Mesenchymal stem cells to treat diabetic neuropathy: a long and strenuous way from bench to the clinic

Mesenchymal stem cells to treat diabetic neuropathy: a long and strenuous way from bench to the clinic

Cell Death Discovery

 

Source

Cell Death Discovery (2016) 2, e16055; doi:10.1038/cddiscovery.2016.55; published online 11 July 2016

JY Zhou1, Z Zhang1 and GS Qian2

 

Abstract

As one of the most common complications of diabetes, diabetic neuropathy often causes foot ulcers and even limb amputations. Inspite of continuous development in antidiabetic drugs, there is still no efficient therapy to cure diabetic neuropathy. Diabetic neuropathy shows declined vascularity in peripheral nerves and lack of angiogenic and neurotrophic factors. Mesenchymal stem cells (MSCs) have been indicated as a novel emerging regenerative therapy for diabetic neuropathy because of their multipotency. We will briefly review the pathogenesis of diabetic neuropathy, characteristic of MSCs, effects of MSC therapies for diabetic neuropathy and its related mechanisms. In order to treat diabetic neuropathy, neurotrophic or angiogenic factors in the form of protein or gene therapy are delivered to diabetic neuropathy, but therapeutic efficiencies are very modest if not ineffective. MSC treatment reverses manifestations of diabetic neuropathy. MSCs have an important role to repair tissue and to lower blood glucose level. MSCs even paracrinely secrete neurotrophic factors, angiogenic factors, cytokines, and immunomodulatory substances to ameliorate diabetic neuropathy. There are still several challenges in the clinical translation of MSC therapy, such as safety, optimal dose of administration, optimal mode of cell delivery, issues of MSC heterogeneity, clinically meaningful engraftment, autologous or allogeneic approach, challenges with cell manufacture, and further mechanisms.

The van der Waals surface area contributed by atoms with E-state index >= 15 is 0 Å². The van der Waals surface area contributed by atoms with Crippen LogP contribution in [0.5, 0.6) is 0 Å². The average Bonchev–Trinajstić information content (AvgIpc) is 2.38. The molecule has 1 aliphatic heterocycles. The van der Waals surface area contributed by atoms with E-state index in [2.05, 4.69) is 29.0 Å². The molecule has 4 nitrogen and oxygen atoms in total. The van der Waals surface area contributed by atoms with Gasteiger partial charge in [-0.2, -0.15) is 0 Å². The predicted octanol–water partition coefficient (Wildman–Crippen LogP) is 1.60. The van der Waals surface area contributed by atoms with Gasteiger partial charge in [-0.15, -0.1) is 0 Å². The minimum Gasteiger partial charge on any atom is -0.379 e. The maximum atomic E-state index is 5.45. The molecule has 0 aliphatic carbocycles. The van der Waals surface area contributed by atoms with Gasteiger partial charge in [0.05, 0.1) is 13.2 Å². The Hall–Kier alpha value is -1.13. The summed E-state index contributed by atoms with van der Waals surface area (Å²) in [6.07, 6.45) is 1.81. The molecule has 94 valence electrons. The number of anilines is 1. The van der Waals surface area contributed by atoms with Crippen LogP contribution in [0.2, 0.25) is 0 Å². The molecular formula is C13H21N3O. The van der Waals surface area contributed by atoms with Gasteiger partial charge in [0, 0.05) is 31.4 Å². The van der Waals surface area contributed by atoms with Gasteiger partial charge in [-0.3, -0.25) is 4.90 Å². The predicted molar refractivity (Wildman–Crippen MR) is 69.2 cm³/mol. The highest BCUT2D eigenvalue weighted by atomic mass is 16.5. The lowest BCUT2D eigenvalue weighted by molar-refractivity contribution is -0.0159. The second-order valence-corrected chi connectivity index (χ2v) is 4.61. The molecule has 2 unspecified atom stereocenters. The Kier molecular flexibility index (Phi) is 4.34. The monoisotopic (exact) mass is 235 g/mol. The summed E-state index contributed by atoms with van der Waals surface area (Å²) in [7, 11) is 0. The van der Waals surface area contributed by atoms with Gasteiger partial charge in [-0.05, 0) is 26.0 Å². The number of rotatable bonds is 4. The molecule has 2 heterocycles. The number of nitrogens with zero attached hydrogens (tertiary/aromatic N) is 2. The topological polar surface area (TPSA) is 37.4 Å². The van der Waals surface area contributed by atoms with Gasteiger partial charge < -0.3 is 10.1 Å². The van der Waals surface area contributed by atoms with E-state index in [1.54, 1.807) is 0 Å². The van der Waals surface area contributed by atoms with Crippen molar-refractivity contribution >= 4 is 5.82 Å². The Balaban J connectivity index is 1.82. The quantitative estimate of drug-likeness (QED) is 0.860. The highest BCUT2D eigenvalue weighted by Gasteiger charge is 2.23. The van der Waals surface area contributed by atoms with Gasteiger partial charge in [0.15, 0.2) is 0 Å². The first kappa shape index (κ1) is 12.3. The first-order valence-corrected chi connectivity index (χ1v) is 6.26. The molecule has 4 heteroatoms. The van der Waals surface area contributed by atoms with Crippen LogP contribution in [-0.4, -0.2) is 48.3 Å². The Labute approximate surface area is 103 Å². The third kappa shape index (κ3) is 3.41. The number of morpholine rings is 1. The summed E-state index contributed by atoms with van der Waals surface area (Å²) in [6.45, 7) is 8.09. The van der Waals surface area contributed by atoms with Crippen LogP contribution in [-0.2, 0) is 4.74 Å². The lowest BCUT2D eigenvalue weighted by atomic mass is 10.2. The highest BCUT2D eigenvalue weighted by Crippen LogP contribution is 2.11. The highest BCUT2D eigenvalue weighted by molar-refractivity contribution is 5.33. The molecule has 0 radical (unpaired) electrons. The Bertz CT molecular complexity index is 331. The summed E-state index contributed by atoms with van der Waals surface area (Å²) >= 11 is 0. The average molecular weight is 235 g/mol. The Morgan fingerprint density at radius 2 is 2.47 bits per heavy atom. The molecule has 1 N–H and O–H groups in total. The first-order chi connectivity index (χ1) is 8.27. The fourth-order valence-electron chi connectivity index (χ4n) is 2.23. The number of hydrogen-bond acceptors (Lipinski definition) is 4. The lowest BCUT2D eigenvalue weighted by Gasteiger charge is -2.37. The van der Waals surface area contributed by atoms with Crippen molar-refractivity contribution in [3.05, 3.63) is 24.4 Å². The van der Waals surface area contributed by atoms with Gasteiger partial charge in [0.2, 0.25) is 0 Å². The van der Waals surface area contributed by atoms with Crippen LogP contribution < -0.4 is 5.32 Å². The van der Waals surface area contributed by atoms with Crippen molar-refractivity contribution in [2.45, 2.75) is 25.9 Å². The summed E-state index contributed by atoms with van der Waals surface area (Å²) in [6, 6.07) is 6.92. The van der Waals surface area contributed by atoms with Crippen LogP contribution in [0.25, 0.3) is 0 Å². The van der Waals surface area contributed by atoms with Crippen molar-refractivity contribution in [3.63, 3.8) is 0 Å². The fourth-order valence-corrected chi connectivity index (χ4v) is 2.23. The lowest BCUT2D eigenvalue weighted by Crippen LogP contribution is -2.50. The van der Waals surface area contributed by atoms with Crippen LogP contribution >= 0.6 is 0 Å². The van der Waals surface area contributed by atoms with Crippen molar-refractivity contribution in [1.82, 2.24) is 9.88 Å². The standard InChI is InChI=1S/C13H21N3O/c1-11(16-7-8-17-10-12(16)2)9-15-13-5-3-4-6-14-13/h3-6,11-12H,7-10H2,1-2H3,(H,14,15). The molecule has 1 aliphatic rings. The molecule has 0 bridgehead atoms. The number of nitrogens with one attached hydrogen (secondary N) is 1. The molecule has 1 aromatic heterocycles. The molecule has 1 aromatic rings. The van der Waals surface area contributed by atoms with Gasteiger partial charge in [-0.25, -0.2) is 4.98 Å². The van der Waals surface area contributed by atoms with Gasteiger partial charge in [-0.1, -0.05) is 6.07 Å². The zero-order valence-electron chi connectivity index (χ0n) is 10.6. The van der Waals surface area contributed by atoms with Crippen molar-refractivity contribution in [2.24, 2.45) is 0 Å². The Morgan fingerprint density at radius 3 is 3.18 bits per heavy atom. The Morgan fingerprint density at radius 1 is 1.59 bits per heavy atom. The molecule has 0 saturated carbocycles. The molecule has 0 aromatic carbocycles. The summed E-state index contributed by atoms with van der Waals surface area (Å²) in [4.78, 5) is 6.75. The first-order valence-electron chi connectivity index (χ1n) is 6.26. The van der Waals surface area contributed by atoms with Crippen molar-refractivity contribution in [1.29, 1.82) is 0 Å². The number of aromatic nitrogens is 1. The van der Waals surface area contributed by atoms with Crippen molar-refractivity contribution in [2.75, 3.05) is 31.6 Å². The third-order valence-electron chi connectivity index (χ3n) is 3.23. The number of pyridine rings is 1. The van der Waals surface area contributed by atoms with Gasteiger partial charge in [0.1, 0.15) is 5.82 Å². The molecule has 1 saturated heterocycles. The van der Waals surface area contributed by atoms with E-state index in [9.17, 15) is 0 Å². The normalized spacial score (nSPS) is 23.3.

Conclusion

DN frequently leads to foot ulcers and ultimately limb amputations without effective clinical therapy. DN is characterized by reduced vascularity in the peripheral nerves and deficiency in angiogenic and neurotrophic factors. Only delivering neurotrophic or angiogenic factors for treatment in the form of protein or gene therapy is very modest if not ineffective. MSCs have been highlighted as a new emerging regenerative therapy owing to their multipotency for DN. MSCs reverse manifestations of DN, repair tissue, and antihyperglycemia. MSCs also paracrinely secrete neurotrophic factors, angiogenic factors, cytokines, and immunomodulatory substances to ameliorate DN. Challenges in the clinical translation of MSC therapy include safety, optimal dose of administration, optimal mode of cell delivery, issues of MSC heterogeneity, clinically meaningful engraftment, autologous or allogeneic approach, challenges with cell manufacture, and further mechanisms. therapy to DN in animal models,4 but gene therapy shows weak result or is ineffective. MSCs have been believed as a promising regenerative therapy for DN because of their multipotency and their paracrine secretion of angiogenic factors and neurotrophic factors. Umbilical cord blood ex vivo expanded CD34 and umbilical cord matrix MSCs were well tolerated without adverse effects in a 29-year-old male.5 MSC therapies offer more benefits than other cell-based therapies. Practically, as the safety of autologous bone marrow-derived MSCs (BMSCs) have been documented by variety of clinical trials,6 it is highly recommended to use this strategy in a pilot clinical trial for those who are severely affected by DN. In this review, we will briefly summarize the pathogenetic mechanisms, effects of MSC treatment, and challenges from bench to bedside studies of MSCs on DN.

 

Study PDF Link 

 

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